Parain asserts that the French regulator’s view goes beyond Brexit, quoting the example of Mifid II. On the contrary of certain European regulators for which Mifid II means investment firms will only sell a careful selection of funds to a certain type of investors, the AMF plaids for more open-architecture and an access to the deepest fund offering for investors.
Parain highlights that Brexit may possibly alter the relationship between the EU and the UK and that the delegate investment management possibilities between French firms and UK asset managers will more or less resemble to these existing between French firms and US asset managers.
“We are vigilant on the way delegated investment management outside EU will be strictly overseen by asset management companies based in Europe. That means that EU entities willing to delegate will need to have sufficient means to control all investments that are delegated.
“If they establish themselves in France, the AMF will then monitor closely their structure to ensure that the framework around delegated investment management is robust enough to control the delegation. Our message is no different from that of Esma,” he explains.
Relying on various sources, InvestmentEurope can reveal that at least three London-based asset management companies have filed documents with AMF to be granted an asset management licence in France. They should obtain the regulator’s green light and move to Paris in Autumn.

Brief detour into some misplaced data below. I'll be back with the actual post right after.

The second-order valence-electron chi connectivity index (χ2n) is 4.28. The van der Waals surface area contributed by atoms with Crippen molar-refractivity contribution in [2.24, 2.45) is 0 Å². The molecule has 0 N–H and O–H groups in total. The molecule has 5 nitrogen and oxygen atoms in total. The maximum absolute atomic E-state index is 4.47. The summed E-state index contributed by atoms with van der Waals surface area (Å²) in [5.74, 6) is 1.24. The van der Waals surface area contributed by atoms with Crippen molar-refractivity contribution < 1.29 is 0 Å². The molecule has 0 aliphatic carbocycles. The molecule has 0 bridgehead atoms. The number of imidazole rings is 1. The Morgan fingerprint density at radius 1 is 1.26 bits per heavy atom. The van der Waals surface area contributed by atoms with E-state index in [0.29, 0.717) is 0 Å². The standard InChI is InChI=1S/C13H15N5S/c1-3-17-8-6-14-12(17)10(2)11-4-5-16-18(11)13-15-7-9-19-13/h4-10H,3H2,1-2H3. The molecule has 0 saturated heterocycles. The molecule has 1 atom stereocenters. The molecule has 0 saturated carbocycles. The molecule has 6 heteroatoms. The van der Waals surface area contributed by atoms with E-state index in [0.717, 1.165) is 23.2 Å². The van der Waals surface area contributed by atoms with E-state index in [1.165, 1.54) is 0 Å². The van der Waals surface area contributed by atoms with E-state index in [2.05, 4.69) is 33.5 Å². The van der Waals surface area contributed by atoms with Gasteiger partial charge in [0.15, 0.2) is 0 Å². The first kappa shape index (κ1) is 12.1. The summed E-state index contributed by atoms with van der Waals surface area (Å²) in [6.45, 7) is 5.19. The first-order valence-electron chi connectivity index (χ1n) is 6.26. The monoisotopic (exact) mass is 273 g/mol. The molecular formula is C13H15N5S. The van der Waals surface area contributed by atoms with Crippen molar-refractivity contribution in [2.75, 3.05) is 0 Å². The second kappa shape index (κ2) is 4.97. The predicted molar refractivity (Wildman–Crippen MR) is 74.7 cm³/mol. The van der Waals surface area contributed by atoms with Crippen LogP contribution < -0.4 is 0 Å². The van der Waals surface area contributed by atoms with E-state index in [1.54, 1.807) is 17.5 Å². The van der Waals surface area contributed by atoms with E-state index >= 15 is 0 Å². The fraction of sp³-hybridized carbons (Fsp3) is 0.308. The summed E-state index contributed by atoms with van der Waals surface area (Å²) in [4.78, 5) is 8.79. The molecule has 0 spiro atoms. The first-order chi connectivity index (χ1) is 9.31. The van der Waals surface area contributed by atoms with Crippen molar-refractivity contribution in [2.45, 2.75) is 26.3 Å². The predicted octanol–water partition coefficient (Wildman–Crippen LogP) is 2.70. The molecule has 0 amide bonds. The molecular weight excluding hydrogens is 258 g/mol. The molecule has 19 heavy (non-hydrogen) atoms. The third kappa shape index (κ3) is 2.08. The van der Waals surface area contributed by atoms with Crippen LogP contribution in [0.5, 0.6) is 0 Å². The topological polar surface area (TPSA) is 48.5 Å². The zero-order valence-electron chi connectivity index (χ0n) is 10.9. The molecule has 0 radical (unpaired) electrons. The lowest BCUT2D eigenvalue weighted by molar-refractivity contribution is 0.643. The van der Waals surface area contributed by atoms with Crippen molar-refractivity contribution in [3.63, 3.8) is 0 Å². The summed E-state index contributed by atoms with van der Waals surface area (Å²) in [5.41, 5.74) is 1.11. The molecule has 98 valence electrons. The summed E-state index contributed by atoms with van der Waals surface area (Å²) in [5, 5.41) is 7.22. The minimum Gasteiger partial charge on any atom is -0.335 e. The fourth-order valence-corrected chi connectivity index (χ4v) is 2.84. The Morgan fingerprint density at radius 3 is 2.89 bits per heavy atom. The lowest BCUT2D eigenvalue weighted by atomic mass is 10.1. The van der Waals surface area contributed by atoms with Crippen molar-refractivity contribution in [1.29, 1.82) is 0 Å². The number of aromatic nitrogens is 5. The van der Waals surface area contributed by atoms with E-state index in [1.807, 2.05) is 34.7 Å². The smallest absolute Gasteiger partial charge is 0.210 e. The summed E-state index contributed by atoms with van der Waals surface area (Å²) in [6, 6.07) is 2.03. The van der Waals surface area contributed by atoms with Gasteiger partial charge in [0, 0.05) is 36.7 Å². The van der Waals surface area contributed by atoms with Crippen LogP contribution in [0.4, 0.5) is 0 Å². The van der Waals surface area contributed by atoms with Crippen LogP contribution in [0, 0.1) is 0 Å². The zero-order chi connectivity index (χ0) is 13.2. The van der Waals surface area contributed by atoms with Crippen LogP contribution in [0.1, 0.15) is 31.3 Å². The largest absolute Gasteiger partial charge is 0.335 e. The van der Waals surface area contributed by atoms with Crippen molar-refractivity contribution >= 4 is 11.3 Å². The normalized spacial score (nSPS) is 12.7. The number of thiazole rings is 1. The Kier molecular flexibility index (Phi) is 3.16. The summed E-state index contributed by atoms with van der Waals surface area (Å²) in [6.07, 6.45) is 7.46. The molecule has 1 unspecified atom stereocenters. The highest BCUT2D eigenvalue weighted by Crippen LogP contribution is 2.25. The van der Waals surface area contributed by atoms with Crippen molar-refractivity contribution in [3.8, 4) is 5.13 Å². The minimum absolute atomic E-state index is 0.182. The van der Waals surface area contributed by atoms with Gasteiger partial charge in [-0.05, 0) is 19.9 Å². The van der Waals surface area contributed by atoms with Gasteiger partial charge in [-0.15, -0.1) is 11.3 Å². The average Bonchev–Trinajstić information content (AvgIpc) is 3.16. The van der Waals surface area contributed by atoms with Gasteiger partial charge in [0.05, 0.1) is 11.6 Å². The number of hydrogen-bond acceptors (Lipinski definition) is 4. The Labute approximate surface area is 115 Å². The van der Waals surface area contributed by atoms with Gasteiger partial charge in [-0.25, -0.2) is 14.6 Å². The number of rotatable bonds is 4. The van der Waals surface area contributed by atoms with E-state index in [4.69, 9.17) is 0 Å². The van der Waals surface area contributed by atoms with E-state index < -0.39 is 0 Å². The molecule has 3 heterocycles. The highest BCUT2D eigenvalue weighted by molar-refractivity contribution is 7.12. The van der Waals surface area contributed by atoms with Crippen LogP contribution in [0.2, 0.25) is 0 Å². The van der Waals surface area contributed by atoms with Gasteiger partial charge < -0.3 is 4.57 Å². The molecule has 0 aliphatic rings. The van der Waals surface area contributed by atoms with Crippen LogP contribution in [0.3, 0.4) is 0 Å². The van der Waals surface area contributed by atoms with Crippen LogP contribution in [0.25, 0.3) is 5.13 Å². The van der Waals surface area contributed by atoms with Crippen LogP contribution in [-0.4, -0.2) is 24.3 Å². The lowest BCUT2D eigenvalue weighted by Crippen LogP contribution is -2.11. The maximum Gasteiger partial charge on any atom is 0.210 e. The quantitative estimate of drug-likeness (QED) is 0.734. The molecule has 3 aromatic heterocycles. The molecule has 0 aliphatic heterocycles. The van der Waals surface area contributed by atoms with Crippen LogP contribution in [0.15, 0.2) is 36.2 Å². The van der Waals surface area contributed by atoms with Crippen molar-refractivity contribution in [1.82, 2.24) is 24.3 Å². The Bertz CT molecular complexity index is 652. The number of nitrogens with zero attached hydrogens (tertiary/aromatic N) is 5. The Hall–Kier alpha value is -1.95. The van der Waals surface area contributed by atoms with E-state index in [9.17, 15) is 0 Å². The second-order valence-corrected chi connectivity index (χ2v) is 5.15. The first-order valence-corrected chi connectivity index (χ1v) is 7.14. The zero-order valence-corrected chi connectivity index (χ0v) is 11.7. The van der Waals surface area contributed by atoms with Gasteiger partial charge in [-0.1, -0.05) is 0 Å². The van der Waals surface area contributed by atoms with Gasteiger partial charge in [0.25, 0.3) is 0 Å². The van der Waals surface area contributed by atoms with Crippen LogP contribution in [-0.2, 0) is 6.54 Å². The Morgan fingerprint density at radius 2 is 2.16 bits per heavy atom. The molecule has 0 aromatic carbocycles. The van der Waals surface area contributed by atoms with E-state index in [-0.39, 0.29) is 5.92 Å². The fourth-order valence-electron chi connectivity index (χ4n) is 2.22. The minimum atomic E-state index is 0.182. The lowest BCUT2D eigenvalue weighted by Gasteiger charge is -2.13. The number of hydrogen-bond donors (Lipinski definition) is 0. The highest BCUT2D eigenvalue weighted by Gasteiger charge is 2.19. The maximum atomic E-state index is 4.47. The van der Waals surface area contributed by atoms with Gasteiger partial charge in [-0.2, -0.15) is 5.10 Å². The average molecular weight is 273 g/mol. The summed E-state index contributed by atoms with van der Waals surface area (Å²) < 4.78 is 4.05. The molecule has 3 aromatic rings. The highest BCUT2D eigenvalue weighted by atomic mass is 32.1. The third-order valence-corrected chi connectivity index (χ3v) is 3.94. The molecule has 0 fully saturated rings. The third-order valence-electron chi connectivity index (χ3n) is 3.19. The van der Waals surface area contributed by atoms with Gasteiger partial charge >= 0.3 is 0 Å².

By the end of 2017, three to six more London-based boutiques may relocate to Paris.
Among potential departing managers remain Clerville Investment Management. The firm’s partner Alban de Clermont-Tonnerre said to French newspaper Le Monde that it could be taken for granted that Clerville Investment Management is to open an office in Paris.
“In the event of a hard Brexit, investment firms operating from London will have to adjust their business plan if they want to continue developing their business in continental Europe,” Parain acknowledges.
AMF’s head of Asset Management Directorate only confirms that 30 to 40 cases of investment firms that consider moving all or part of their activities from London to Paris.
“Small and mid-size hedge funds that tally French individuals within their staffs are logically thinking of Paris as an option,” Parain says.
Eleva Capital, the boutique founded by Eric Bendahan in London in 2014, became the first manager to relocate to Paris ahead of Brexit earlier this year.
Paris-based Reinhold & Partners, a consulting and advisory firm which includes among its areas of expertise the setting up of asset management companies in France and abroad, was involved in that relocation.
“We mostly target London-based asset management [firms] that have French top executives or employees, ahead of Brexit,” he adds.
He notes that among those firms looking to move, “it appears there are multiple criteria to select a new base”.
Gibeau counts meetings with around 30 companies, and says those worrying the most about Brexit are these with a large investor base located in continental Europe.
Would the decision of an asset management giant to relocate part of its European activities to Paris make the case for the French capital?
“A move to Paris from an asset management giant might trigger other moves. If the three top investment firms relocate their European headquarters to Paris, the three top brokerage companies might follow.
“But London-based boutiques give a lot of importance to the successful transfer of Eleva Capital to Paris in their considerations because they may think that an arrangement has been found between the French authorities and large asset management players.”
Gibeau ends with a question, to which he offers no answer.
“What is the competitiveness of Paris as a financial hub worth – one BlackRock or 30 Eleva Capital?”